Shaman spells paths:
Below are the spells allowable under the four shaman paths:

Path of Light & Leaf – Plant & Weather magics; alignment NG

Path of Mud & Paw – Animal & Earth magics; alignment CN

Path of Wet & Ash – Fire & Water magics; alignment NE

Path of Blood & Mind – Life & Perception magic; alignment LN


Class Balance
Hopefully this class is appealing without being super appealing (as this implies it is overpowered). Ideally, apart from raw novelty, hopefully this class is no more appealing than any other class in the PHB.

The druidic powers are nerfed somewhat by lack of spell choice, but is buffed again a bit by a customizable ‘shamanistic’ monster property per level. The paths with the more aggressive spells, (or most clerical-like spells), have the fewest spell options. The most aggressive spell path also gives an evil alignment, which is not always appealing. The class  benefits from a high base HD (i.e. D12), but has the less-that-great weapon/armour choices of a druid, and fights as a druid. Therefore, it can soak up damage, but is not as good as a fighter at dealing damage out.

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InHotS the cover imageMe on DriveThruDriveThru; at the moment I’m mainly pimping my procedural High Seas ‘Hex Crawl’ – In the Heart of the Sea.



Tomb of the Serpent Kings | Spreadsheet Adventure Module Adaptation

I’ve made a Spreadsheet Adventure Module (SAM) of Skerples and company’s great learning/beginner adventure: Tomb of the Serpent Kings (xls  download)

Video demo:

Screenshot:TotSK screen capture.png

Original work: Written by SKERPLES (; Art by SCRAP PRINCESS (; Map by JANON; Layout by DAVID SHUGARS (

Skerples et al’s original work (shared under a Creative Commons license) can be found here: Link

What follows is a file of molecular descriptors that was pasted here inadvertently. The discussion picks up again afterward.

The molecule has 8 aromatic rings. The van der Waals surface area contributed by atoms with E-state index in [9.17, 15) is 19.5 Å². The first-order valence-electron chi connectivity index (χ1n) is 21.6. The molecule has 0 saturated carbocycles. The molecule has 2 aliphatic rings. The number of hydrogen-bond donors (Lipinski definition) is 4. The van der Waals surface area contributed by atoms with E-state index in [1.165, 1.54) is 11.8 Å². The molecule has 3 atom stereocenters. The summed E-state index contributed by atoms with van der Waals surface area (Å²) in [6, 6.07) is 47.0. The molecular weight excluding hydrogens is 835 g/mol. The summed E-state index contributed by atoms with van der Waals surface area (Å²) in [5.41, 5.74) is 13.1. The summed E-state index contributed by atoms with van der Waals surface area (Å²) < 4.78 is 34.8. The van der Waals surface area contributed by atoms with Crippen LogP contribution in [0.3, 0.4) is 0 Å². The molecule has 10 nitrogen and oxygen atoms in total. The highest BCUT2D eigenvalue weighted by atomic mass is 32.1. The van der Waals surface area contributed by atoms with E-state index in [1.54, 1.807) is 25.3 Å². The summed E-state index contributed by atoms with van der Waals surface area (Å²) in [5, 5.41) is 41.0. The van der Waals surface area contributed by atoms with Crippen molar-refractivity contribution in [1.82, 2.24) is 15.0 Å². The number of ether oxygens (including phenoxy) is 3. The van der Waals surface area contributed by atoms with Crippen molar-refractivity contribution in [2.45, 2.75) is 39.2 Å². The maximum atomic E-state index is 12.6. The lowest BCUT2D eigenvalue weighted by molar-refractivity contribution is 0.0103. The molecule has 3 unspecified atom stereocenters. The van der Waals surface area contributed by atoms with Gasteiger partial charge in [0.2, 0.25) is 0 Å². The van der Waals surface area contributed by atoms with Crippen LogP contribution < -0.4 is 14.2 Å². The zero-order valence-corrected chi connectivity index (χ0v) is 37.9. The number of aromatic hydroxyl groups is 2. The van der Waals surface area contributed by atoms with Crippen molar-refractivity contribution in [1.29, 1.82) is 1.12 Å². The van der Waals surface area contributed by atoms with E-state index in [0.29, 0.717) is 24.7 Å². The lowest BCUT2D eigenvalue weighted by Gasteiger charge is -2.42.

Description:  People keep asking for “beginner” dungeons. Everyone can name “classic” dungeons – Tomb of Horrors, Barrier Peaks, The Temple of Elemental Evil, etc. – but in order for those adventures to make sense, there needs to be some sort of introduction.

It’s like all the adventures we have are Bach concertos. People keep writing amazing works of staggering genius, but someone needs to write a book on how to play the piano.  I had the same questions, and since I couldn’t find anything satisfactory, I decided to write the kind of dungeon I would have loved to find. I wanted to write the best basic old-school dungeon for new players that I could, and I also wanted to show the design process. And since people keep refereng to it, I figured I’d put up a fancy print version.

Tomb of the Serpent Kings is designed to be easy to adapt to your system of choice to create an old-school dungeon-crawling tomb-robbing experience.

Spreadsheet Adventure Modules (SAMs)

If you don’t know what SAMs are about – then please see the video which explains the ‘Big Idea‘ behind using Excel to present module information in a super compact fashion. There is also a 5 minute How-to-Guide video which shows you all you need to know to get started.


For more SAMs here: Link

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InHotS the cover imageMe on DriveThruDriveThru; at the moment I’m mainly pimping my procedural High Seas ‘Hex Crawl’ – In the Heart of the Sea.


Tuesday Toot!! | Cave System Map Generator in Excel

Tuesday TootG+ is closing closed. When it was alive things happened. Things unexpected. Great things. Whilst my creative output is only modest, I thought I’d hold something up into the living light, something that came about purely because G+ existed … This is a toot to G+.


One level

Random cave system

I toyed with this idea but never really finished/refined it. This Excel cave system generator basically uses the bones of my random hex wilderness generator engine to make a randomly generated cave system. Like its parent file, there are some global and regional controls to vary the outcome of the cave system. But, overall, as a proof of concept, I simply tweaked a few settings to see if it could be done. I did consider stacking layers of these and interconnecting them to make a wider cave system, but …

I suppose if there is any kind of demand for a finished/refined version of this, I guess I could figure out where I was up to and finish/upgrade it. Let me know?! That said, if all you want is to generate a simple random cave system on a broadly hexagonal-like layout, it does work.